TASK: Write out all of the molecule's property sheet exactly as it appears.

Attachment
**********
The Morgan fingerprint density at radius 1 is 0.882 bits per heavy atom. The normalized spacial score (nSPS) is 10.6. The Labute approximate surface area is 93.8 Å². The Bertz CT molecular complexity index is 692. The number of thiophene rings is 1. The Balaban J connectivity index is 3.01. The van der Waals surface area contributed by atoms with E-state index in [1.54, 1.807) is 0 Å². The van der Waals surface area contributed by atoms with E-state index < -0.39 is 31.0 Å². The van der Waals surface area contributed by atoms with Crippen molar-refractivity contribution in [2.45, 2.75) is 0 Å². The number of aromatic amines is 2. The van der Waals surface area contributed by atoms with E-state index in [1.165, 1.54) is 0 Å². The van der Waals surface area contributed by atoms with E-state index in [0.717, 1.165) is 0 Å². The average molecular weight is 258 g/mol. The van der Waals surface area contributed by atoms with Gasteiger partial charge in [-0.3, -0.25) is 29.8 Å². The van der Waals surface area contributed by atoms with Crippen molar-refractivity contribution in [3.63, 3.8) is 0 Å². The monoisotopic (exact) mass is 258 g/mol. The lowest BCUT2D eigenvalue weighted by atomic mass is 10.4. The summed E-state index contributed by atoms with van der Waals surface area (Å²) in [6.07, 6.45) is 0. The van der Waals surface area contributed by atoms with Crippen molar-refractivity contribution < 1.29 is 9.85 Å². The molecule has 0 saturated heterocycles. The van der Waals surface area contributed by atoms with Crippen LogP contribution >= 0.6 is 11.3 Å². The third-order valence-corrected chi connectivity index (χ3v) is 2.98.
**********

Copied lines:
The Morgan fingerprint density at radius 1 is 0.882 bits per heavy atom. The normalized spacial score (nSPS) is 10.6. The Labute approximate surface area is 93.8 Å². The Bertz CT molecular complexity index is 692. The number of thiophene rings is 1. The Balaban J connectivity index is 3.01. The van der Waals surface area contributed by atoms with E-state index in [1.54, 1.807) is 0 Å². The van der Waals surface area contributed by atoms with E-state index < -0.39 is 31.0 Å². The van der Waals surface area contributed by atoms with Crippen molar-refractivity contribution in [2.45, 2.75) is 0 Å². The number of aromatic amines is 2. The van der Waals surface area contributed by atoms with E-state index in [1.165, 1.54) is 0 Å². The van der Waals surface area contributed by atoms with E-state index in [0.717, 1.165) is 0 Å². The average molecular weight is 258 g/mol. The van der Waals surface area contributed by atoms with Gasteiger partial charge in [-0.3, -0.25) is 29.8 Å². The van der Waals surface area contributed by atoms with Crippen molar-refractivity contribution in [3.63, 3.8) is 0 Å². The monoisotopic (exact) mass is 258 g/mol. The lowest BCUT2D eigenvalue weighted by atomic mass is 10.4. The summed E-state index contributed by atoms with van der Waals surface area (Å²) in [6.07, 6.45) is 0. The van der Waals surface area contributed by atoms with Crippen molar-refractivity contribution < 1.29 is 9.85 Å². The molecule has 0 saturated heterocycles. The van der Waals surface area contributed by atoms with Crippen LogP contribution >= 0.6 is 11.3 Å². The third-order valence-corrected chi connectivity index (χ3v) is 2.98.